These varied assaults on the viability of working class life–what many folks wrongheadedly and erroneously label ‘middle-class’ existence, which had remained a sine qua non of U.S. politics for four decades after the bruising battles of the 1930’s had occurred–picked up steam and began to eviscerate political support for the socially vulnerable.  At the same time, regulatory responses to structural problems of corporate profiteering–environmental agencies, ‘fairness’ laws of all types for ‘consumers,’ and ‘equal opportunity’ approaches to built-in inequality, became the norm.  Title VI, Title IX, and so forth helped to fuel an inescapable swamp of growing resentment between men and women, White and Black, immigrant and ‘native.’

Despite this threefold ruling-class response to the crises of the 1970’s, however, a return to Kennedy’s ‘Camelot’ or Ike’s ‘good old days’ never transpired.  Instead, as one crisis made way for a new inflationary miracle, each sickening pop of each new bubble led to precipices that apparently verged on unfathomable abysses.  And the people, rather than regularly and compliantly either shutting up or turning on each other, looked like they might find a basis for unity in a new sort of politics –spirituality, technology, and plain old class consciousness played a role here.

As the second millennium of the ‘current era’ came to a close, prospects had rarely appeared bleaker for the captain’s of capital and their cohorts in the manipulation of mass consciousness.  Of course, then the ‘unimaginable’ came to pass, just like in a movie of ‘evildoer terrorists’ who dared to assault the nicest folks on the planet.

Thus, a new groove seemed accessible to big business and its minions–the ‘homeland security’ spigot, a never-ending ‘war-on-terror,’ a blacklist flexible enough to encompass almost anybody who argued.  Those who refuse to recognize these actualities will have only themselves to blame if sufficient numbers survive to the new ‘dark ages’ that could easily loom ahead.  In many ways, such an imposed brutality might resemble Chile in the late 1970’s.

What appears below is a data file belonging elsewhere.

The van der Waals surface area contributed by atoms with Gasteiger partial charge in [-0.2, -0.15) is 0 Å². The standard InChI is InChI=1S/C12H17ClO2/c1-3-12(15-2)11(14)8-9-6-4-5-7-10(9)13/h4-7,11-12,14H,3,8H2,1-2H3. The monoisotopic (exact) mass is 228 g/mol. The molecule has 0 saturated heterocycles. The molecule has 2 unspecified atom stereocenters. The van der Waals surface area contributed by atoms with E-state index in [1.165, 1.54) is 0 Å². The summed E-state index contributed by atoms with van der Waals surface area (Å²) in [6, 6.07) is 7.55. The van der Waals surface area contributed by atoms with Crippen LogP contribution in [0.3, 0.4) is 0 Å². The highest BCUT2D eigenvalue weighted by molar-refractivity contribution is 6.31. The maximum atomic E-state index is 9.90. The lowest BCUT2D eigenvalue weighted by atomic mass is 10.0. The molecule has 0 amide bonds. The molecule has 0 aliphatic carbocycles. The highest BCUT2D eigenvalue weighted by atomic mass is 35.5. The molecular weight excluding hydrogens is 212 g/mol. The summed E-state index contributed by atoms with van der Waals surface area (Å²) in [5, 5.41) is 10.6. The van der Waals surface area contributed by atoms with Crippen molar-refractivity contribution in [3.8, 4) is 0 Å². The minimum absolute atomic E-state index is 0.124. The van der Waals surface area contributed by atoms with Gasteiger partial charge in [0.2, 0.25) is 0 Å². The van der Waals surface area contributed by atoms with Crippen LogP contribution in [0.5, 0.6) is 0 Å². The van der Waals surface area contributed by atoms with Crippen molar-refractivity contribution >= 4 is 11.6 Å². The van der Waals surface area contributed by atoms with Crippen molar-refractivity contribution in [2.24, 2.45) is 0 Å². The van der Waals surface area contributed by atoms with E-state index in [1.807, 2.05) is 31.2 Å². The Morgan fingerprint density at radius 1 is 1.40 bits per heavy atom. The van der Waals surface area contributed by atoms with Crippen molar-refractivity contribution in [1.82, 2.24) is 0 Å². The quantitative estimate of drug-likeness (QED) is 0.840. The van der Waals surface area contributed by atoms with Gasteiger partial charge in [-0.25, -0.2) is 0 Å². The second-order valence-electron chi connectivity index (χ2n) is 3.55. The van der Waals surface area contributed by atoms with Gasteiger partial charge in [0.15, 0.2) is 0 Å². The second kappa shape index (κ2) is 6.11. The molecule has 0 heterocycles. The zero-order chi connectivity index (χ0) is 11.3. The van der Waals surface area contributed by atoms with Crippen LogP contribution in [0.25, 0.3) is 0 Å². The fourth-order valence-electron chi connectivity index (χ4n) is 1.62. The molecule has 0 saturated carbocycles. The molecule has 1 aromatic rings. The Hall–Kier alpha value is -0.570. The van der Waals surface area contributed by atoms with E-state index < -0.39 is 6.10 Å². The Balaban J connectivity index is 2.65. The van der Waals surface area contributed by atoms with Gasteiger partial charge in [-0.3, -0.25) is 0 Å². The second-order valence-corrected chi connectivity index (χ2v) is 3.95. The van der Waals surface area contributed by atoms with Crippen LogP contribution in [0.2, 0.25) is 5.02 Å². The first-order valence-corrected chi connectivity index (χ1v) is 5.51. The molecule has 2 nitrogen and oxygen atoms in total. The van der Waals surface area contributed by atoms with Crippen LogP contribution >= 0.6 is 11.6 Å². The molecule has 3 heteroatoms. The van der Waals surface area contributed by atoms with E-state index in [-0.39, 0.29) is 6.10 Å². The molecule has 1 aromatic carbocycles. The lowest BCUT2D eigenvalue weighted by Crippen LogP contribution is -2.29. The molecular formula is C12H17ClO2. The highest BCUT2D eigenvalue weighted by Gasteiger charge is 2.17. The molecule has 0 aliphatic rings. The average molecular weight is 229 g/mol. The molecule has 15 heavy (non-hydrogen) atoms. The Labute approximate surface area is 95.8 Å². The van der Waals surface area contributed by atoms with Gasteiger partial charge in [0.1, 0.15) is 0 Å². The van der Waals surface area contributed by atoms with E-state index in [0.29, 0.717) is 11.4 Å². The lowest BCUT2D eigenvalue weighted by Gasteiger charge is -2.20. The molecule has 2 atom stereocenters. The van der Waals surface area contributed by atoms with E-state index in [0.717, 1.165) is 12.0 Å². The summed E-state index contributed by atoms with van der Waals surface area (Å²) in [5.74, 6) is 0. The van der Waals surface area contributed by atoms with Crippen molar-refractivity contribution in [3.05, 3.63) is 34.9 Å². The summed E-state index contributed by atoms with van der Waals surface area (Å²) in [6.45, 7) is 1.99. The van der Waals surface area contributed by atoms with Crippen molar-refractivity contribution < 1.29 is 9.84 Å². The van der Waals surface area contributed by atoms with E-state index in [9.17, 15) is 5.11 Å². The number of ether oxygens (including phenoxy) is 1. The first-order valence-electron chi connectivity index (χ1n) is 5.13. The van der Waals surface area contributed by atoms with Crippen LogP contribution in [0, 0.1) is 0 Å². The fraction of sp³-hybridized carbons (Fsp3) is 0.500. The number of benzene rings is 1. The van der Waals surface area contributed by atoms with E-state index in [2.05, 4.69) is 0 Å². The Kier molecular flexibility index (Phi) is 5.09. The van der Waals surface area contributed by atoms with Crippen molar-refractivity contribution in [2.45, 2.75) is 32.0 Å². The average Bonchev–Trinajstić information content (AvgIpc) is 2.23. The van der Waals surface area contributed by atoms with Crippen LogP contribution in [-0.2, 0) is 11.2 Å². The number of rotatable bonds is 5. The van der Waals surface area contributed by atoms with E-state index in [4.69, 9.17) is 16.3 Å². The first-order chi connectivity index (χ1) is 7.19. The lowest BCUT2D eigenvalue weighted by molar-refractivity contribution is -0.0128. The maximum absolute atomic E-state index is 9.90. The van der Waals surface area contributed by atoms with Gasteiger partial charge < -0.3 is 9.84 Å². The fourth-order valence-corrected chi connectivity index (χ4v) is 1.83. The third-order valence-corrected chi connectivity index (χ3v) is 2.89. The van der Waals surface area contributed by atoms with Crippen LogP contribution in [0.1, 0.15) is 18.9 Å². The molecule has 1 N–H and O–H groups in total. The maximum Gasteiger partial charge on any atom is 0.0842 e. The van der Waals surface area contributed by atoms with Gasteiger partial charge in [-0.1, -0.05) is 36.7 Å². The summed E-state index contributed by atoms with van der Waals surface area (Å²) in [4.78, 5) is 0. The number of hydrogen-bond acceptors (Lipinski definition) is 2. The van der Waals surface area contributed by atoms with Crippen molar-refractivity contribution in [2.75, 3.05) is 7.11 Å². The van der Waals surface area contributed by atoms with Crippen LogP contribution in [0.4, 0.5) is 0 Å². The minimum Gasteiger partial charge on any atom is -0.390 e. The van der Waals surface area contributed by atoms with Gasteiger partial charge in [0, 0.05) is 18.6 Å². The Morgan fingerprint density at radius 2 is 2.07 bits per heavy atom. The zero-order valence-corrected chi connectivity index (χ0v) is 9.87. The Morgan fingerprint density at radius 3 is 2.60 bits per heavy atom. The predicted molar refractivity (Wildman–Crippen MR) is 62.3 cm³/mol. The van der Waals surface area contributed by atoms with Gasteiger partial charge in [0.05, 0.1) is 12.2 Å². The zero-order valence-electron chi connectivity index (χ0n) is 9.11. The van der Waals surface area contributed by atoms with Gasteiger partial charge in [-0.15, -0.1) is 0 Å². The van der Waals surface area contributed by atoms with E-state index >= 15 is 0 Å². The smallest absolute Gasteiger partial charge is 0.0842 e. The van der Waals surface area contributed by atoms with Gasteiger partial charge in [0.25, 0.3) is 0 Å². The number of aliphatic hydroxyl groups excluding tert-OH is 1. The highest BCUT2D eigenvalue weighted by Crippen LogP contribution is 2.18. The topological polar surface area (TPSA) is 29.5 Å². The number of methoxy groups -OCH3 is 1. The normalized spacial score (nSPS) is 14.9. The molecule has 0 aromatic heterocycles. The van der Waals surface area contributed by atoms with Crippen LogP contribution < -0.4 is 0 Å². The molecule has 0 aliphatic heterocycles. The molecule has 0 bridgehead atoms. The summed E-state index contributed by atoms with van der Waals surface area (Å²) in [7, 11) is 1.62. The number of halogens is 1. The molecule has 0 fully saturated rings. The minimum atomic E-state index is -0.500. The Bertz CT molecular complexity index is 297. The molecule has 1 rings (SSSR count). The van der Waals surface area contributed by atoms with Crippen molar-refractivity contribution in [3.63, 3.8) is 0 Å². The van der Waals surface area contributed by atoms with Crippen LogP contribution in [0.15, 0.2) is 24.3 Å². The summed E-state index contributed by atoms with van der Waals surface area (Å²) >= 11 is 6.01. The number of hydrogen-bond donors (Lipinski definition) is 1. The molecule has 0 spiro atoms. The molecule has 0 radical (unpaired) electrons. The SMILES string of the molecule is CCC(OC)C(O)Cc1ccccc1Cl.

BODY #3–Revealing the iron Fist Inside the Velvet Glove, Preparing for a Dark Eternity

Interestingly enough, twenty-eight years to the day following one of history’s most-ignored mass-murders–carnage in the ‘Southern Cone’, American and United jets purportedly brought down the Twin Towers.  This heart-stopping drama, paradoxically and yet irresistibly, laid the basis for a reassertion of the most nakedly imperialistic elements of U.S. rule.

One can “deal in conspiracy facts,” in the vein of a Michael Ruppert.  His Crossing the Rubicon makes a prosecutor’s case for the notion that everything that transpired ten years ago was the result of a careful and well-thought out criminal enterprise.  ‘Malice aforethought’ is everywhere, in this view.

Or one can merely note how conveniently the prod–of planes that flew into buildings–“fit to a ‘t'” the needs and plans  of a ruling plutocracy steeped in blood and convinced of its own righteous omnipotence.  And people shouted their demands that the government respond to the victimization of Americans with a policy of retributive vengeance.  Either way, the track that ran on after 9/11 followed perfectly the course that the imperialists had long advocated.